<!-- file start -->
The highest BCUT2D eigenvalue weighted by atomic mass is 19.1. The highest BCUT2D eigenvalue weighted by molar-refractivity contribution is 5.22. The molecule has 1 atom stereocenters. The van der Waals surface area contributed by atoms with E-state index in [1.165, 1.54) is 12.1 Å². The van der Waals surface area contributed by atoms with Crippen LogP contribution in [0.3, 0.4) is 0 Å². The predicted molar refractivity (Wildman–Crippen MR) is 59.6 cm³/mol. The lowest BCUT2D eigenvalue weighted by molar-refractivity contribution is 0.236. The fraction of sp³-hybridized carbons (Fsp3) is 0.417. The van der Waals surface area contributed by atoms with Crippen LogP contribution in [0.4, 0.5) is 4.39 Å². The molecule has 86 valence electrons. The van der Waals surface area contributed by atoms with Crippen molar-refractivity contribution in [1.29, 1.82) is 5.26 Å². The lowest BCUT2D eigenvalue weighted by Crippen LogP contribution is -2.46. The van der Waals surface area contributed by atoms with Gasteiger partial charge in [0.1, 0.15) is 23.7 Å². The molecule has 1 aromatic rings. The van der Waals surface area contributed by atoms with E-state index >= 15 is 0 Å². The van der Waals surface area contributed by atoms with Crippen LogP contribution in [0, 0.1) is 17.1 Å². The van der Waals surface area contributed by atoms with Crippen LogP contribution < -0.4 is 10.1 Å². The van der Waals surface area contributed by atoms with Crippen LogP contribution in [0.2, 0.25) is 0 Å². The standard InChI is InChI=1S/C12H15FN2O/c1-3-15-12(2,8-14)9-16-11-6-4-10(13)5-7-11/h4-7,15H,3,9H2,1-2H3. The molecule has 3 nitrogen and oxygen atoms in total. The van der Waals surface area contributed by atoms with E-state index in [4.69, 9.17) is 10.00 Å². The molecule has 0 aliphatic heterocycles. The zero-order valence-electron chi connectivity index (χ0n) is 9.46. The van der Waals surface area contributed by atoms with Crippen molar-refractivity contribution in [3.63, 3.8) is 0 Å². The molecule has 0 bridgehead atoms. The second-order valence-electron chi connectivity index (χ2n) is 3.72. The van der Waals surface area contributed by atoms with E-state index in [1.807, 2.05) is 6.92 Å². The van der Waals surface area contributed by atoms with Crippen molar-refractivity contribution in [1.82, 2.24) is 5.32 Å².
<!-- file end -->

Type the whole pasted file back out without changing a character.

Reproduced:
The highest BCUT2D eigenvalue weighted by atomic mass is 19.1. The highest BCUT2D eigenvalue weighted by molar-refractivity contribution is 5.22. The molecule has 1 atom stereocenters. The van der Waals surface area contributed by atoms with E-state index in [1.165, 1.54) is 12.1 Å². The van der Waals surface area contributed by atoms with Crippen LogP contribution in [0.3, 0.4) is 0 Å². The predicted molar refractivity (Wildman–Crippen MR) is 59.6 cm³/mol. The lowest BCUT2D eigenvalue weighted by molar-refractivity contribution is 0.236. The fraction of sp³-hybridized carbons (Fsp3) is 0.417. The van der Waals surface area contributed by atoms with Crippen LogP contribution in [0.4, 0.5) is 4.39 Å². The molecule has 86 valence electrons. The van der Waals surface area contributed by atoms with Crippen molar-refractivity contribution in [1.29, 1.82) is 5.26 Å². The lowest BCUT2D eigenvalue weighted by Crippen LogP contribution is -2.46. The van der Waals surface area contributed by atoms with Gasteiger partial charge in [0.1, 0.15) is 23.7 Å². The molecule has 1 aromatic rings. The van der Waals surface area contributed by atoms with E-state index >= 15 is 0 Å². The van der Waals surface area contributed by atoms with Crippen LogP contribution in [0, 0.1) is 17.1 Å². The van der Waals surface area contributed by atoms with Crippen LogP contribution < -0.4 is 10.1 Å². The van der Waals surface area contributed by atoms with Crippen LogP contribution in [0.2, 0.25) is 0 Å². The standard InChI is InChI=1S/C12H15FN2O/c1-3-15-12(2,8-14)9-16-11-6-4-10(13)5-7-11/h4-7,15H,3,9H2,1-2H3. The molecule has 3 nitrogen and oxygen atoms in total. The van der Waals surface area contributed by atoms with E-state index in [4.69, 9.17) is 10.00 Å². The molecule has 0 aliphatic heterocycles. The zero-order valence-electron chi connectivity index (χ0n) is 9.46. The van der Waals surface area contributed by atoms with Crippen molar-refractivity contribution in [3.63, 3.8) is 0 Å². The molecule has 0 bridgehead atoms. The second-order valence-electron chi connectivity index (χ2n) is 3.72. The van der Waals surface area contributed by atoms with E-state index in [1.807, 2.05) is 6.92 Å². The van der Waals surface area contributed by atoms with Crippen molar-refractivity contribution in [1.82, 2.24) is 5.32 Å².